By Derrick Stanley
Two Alabama legislators are sponsoring a bill to allow research on growing industrial hemp in the state.
The bill was introduced by Sen. Paul Bussman, R-Cullman and Ken Johnson, R-Moulton,and would allow a state university or the state Department of Agriculture to research hemp production.
The lawmakers held a news conference at the Alabama State House along with Mcmillan Arrington, owner of a hemp processing plant in Nebraska, and Alabama state Agriculture
Commissioner John McMillan.
The federal Farm Bill passed in 2014 authorizes state agriculture departments and state universities to research hemp production.
About 28 states so far have passed legalization to authorize projects, including all four states bordering Alabama.
Hemp stalks and seeds are used to make a wide variety of different products, such as carpeting, rope, fabric, insulation, paper, building materials, and food products.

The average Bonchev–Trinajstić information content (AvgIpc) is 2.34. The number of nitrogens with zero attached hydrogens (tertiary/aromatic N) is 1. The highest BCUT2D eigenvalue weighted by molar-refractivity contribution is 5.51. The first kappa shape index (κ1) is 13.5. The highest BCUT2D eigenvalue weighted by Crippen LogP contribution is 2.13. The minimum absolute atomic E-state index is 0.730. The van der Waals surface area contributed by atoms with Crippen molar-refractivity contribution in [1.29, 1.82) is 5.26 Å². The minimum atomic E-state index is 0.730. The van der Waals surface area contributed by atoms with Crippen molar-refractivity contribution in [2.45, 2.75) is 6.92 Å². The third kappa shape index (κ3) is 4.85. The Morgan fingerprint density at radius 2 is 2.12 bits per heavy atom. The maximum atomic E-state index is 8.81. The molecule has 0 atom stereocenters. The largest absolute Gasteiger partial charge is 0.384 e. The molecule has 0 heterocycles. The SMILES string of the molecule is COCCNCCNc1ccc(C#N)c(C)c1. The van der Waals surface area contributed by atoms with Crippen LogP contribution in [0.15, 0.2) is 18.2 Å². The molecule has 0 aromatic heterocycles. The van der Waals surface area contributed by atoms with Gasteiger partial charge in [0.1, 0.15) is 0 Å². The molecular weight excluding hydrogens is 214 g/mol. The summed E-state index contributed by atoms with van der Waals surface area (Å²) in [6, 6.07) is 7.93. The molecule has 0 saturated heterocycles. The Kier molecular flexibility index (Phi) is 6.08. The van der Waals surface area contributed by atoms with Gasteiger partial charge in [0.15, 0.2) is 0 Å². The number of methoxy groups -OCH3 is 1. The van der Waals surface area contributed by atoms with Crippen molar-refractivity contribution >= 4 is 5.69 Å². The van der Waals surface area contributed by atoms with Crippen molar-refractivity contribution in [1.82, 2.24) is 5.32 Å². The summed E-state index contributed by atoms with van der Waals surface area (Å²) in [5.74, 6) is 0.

Hemp is a form of cannabis, like marijuana, but only has trace amounts of tetrahydrocannibinol (THC), the psychoactive component of marijuana that causes a high.
Many automobile components, such as door panels, are made from hemp. Henry Ford was using it in his cars in the 1930s.
Bussman said hemp has the potential to be a boon for Alabama farmers.
"We look forward to giving them the research that they need to grow the product in the best way and the fastest way and the most productive way that they can," he said.